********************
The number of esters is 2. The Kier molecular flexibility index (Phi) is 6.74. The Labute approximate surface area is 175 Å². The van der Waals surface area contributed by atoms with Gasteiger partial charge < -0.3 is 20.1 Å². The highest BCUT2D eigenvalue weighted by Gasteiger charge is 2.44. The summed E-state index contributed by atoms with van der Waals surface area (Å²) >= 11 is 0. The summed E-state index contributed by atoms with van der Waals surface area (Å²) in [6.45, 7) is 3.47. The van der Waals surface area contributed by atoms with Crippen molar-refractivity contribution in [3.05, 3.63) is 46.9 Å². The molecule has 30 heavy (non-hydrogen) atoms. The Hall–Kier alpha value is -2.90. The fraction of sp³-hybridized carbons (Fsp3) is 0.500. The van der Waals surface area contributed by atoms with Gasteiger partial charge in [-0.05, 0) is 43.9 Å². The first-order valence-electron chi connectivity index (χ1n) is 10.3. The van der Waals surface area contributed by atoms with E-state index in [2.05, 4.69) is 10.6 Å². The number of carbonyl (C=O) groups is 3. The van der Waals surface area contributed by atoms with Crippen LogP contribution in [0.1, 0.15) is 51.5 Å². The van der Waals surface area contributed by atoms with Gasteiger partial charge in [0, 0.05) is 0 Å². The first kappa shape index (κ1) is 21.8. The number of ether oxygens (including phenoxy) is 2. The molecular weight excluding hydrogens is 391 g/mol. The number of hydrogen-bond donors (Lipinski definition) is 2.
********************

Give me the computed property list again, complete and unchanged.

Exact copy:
The number of esters is 2. The Kier molecular flexibility index (Phi) is 6.74. The Labute approximate surface area is 175 Å². The van der Waals surface area contributed by atoms with Gasteiger partial charge < -0.3 is 20.1 Å². The highest BCUT2D eigenvalue weighted by Gasteiger charge is 2.44. The summed E-state index contributed by atoms with van der Waals surface area (Å²) >= 11 is 0. The summed E-state index contributed by atoms with van der Waals surface area (Å²) in [6.45, 7) is 3.47. The van der Waals surface area contributed by atoms with Crippen molar-refractivity contribution in [3.05, 3.63) is 46.9 Å². The molecule has 30 heavy (non-hydrogen) atoms. The Hall–Kier alpha value is -2.90. The fraction of sp³-hybridized carbons (Fsp3) is 0.500. The van der Waals surface area contributed by atoms with Gasteiger partial charge in [-0.05, 0) is 43.9 Å². The first-order valence-electron chi connectivity index (χ1n) is 10.3. The van der Waals surface area contributed by atoms with E-state index in [2.05, 4.69) is 10.6 Å². The number of carbonyl (C=O) groups is 3. The van der Waals surface area contributed by atoms with Crippen LogP contribution in [0.1, 0.15) is 51.5 Å². The van der Waals surface area contributed by atoms with Gasteiger partial charge in [0, 0.05) is 0 Å². The first kappa shape index (κ1) is 21.8. The number of ether oxygens (including phenoxy) is 2. The molecular weight excluding hydrogens is 391 g/mol. The number of hydrogen-bond donors (Lipinski definition) is 2.